by Brendon Nafziger
, DOTmed News Associate Editor
IBM’s silicon trivia champ Watson is expected to do big things in medicine. Dr. Eliot Siegel, a radiologist who oversaw the first all-hospital PACs transition in the early 1990s, is working with IBM on Watson, and said the computer technology now has knowledge analogous to a “well-read medical student.” But he wants it to get smarter, and he thinks the technology might one day be able to help radiologists prepare for image interpretation and even, potentially, help with diagnosis and treatment. This is part two of our interview with Siegel. For part one on next-generation PACS, go here
DBMN: I know you'd like to set up a Center for Computational Intelligence in Medicine at the University of Maryland -- how far along has that gotten?
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SIEGEL: The center hasn't gotten very far because we're still trying to figure out whether the center should be centered in the school of medicine, or whether it should be on campus here, which is the professional campus, which would encompass pharmacy and nursing informatics and medicine, and potentially even law and dentistry. And so we're still trying to set that up administratively. But in the meantime, we've been working with the University of Maryland, the Baltimore city campus, and we've continued our talks with IBM and a number of different groups.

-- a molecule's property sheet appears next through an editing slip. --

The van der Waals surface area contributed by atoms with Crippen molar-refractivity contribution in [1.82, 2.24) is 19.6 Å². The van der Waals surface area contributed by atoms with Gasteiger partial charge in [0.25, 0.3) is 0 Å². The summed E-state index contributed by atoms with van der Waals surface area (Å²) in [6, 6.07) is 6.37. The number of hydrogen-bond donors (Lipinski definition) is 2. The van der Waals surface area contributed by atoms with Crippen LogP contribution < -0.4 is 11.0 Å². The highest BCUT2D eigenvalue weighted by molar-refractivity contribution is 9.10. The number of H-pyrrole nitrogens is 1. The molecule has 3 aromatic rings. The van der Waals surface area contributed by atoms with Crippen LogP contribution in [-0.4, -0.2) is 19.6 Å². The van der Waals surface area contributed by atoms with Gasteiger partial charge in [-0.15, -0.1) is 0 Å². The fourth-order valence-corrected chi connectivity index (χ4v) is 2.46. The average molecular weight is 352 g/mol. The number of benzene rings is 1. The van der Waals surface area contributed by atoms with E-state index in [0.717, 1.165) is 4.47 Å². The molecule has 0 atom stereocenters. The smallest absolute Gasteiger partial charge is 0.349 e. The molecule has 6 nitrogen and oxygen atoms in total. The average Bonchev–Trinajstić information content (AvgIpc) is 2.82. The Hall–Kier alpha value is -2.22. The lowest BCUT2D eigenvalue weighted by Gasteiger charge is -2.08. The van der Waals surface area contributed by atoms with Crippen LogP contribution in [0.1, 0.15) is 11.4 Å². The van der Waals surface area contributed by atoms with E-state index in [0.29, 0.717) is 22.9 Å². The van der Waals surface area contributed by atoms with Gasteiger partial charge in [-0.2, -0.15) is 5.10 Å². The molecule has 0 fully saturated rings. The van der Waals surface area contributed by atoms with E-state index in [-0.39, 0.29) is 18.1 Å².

We're making slow but sure progress, trying to make it multi-campus and working to include not only the medical school but other schools on campus such as pharmacy and nursing and also to have it encompass the excellent computational resources and expertise at the University of Maryland undergraduate campuses.
Why is "computational intelligence" needed?
If you look at how hospital information systems communicate today and how they integrate, it's really amazingly limited. We're just in the nursery school stage of beginning to get our information into a digital format and starting to look at using existing standards to help with interoperability and making the record computer intelligible. Once we do that we can build intelligent clinical systems that can sort through the complex health record and recognize safety issues such as drug interactions and inaccurate or incorrect medications, become more effective by allowing automation of implementation of medical guidelines, and become more efficient by allow the computer to help synthesize and distill and interpret important clinical data.
Speaking of Watson, you've done some work with it...